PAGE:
Interestingly, genes showing inducible expression in macrophages activated by endotoxin have been classified into two groups: nucleosome remodeling-independent genes with CpG-rich promoters, and nucleosome remodeling-dependent genes with CpG-poor promoters (Ramirez-Carrozzi et al., 2009). Despite their distinct requirements for SWI/SNF complexes, preassembled Pol II and new protein synthesis, both groups of genes exhibit a single-wave kinetics of induction (Ramirez-Carrozzi et al., 2009; Hargreaves et al., 2009; Ramirez-Carrozzi et al., 2006). This is in contrast with CRP and probably other major APRs, which show a two-wave kinetics of induction with the second wave licensed by promoter demethylation. However, nucleosome remodeling might still act downstream in the second wave, as C/EBP-β has recently been shown to promote CRP expression by recruiting BRG1 via MKL1 (Fan et al., 2019). Conversely, promoter methylation could also contribute to inducible expression of nucleosome remodeling-dependent genes in macrophages by directly regulating TF recruitment (Hu et al., 2013; Yin et al., 2017; Thomas et al., 2012).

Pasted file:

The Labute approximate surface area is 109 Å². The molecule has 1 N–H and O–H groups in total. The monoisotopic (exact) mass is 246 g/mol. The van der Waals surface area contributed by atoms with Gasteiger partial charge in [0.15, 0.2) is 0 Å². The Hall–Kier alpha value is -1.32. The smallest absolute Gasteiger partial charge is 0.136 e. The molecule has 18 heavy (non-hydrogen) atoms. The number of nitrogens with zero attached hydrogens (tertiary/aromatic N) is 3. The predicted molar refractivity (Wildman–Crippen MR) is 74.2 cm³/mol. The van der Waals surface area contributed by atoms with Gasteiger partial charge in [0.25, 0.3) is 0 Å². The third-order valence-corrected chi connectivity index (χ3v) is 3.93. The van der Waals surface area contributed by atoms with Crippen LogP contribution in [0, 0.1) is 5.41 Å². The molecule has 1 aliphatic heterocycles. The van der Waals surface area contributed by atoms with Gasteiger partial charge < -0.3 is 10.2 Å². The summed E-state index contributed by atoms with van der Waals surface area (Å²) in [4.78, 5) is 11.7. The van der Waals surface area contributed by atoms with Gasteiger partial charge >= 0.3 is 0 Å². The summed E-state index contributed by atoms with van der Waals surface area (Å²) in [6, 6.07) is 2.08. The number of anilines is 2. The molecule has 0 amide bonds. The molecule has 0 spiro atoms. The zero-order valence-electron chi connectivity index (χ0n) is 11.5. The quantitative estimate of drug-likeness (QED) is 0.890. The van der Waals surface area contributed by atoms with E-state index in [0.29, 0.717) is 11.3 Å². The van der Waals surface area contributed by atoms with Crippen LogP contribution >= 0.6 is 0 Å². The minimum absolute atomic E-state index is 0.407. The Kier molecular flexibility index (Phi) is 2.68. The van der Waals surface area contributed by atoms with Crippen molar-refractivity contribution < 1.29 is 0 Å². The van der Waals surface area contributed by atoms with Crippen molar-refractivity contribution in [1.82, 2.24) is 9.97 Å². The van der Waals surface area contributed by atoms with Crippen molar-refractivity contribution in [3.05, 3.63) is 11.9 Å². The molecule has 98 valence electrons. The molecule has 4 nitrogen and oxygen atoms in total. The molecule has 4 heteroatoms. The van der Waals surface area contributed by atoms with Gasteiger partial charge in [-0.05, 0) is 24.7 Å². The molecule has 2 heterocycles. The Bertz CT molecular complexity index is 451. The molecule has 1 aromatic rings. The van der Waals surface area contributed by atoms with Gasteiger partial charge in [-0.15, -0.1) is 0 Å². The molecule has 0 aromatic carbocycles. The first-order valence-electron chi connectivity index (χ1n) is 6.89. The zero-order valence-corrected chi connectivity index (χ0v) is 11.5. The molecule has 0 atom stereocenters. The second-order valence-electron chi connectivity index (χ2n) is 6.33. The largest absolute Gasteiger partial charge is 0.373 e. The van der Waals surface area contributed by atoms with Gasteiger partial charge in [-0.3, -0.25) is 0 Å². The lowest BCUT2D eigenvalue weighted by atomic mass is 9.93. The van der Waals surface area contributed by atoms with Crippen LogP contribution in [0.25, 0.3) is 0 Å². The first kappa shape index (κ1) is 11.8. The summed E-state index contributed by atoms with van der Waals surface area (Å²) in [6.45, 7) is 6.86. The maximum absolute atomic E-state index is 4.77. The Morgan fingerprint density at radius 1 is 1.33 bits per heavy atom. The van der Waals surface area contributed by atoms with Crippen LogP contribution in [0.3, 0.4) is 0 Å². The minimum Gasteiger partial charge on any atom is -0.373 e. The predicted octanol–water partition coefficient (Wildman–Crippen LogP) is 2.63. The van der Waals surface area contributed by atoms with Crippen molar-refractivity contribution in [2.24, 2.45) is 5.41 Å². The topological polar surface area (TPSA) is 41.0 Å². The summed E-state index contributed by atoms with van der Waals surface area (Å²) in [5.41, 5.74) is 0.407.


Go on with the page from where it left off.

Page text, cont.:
Despite that most CpGs in mammalian promoters not associated with CGIs are usually methylated (Wu and Zhang, 2014; Luo et al., 2018), TETs and DNMTs can nevertheless mediate active demethylation and de novo methylation, respectively. This indicates that the methylation status of part of the genome may depend on the balance of the two types of enzymes (Jones, 2012; Wu and Zhang, 2014; Dor and Cedar, 2018; Luo et al., 2018; Blattler and Farnham, 2013). Cellular signaling able to tip the balance of TETs and DNMTs could thus represent a regulatory mechanism that finely and reversibly tunes the expression of certain genes in response to environmental cues. In case of CRP, DNMT3A and TET2 appear to be involved in the regulation. Though the mechanism of TF-induced local demethylation is not fully understood (Luo et al., 2018), TFs including NF-κB and EGR1 have been reported to evoke DNA demethylation in neurons (Jarome et al., 2015) for example by recruiting TET1 (Sun et al., 2019). Future study is warranted to elucidate how TFs regulate the balance of TETs and DNMTs and to discover scenarios where regulation by reversible DNA methylation plays a prominent role.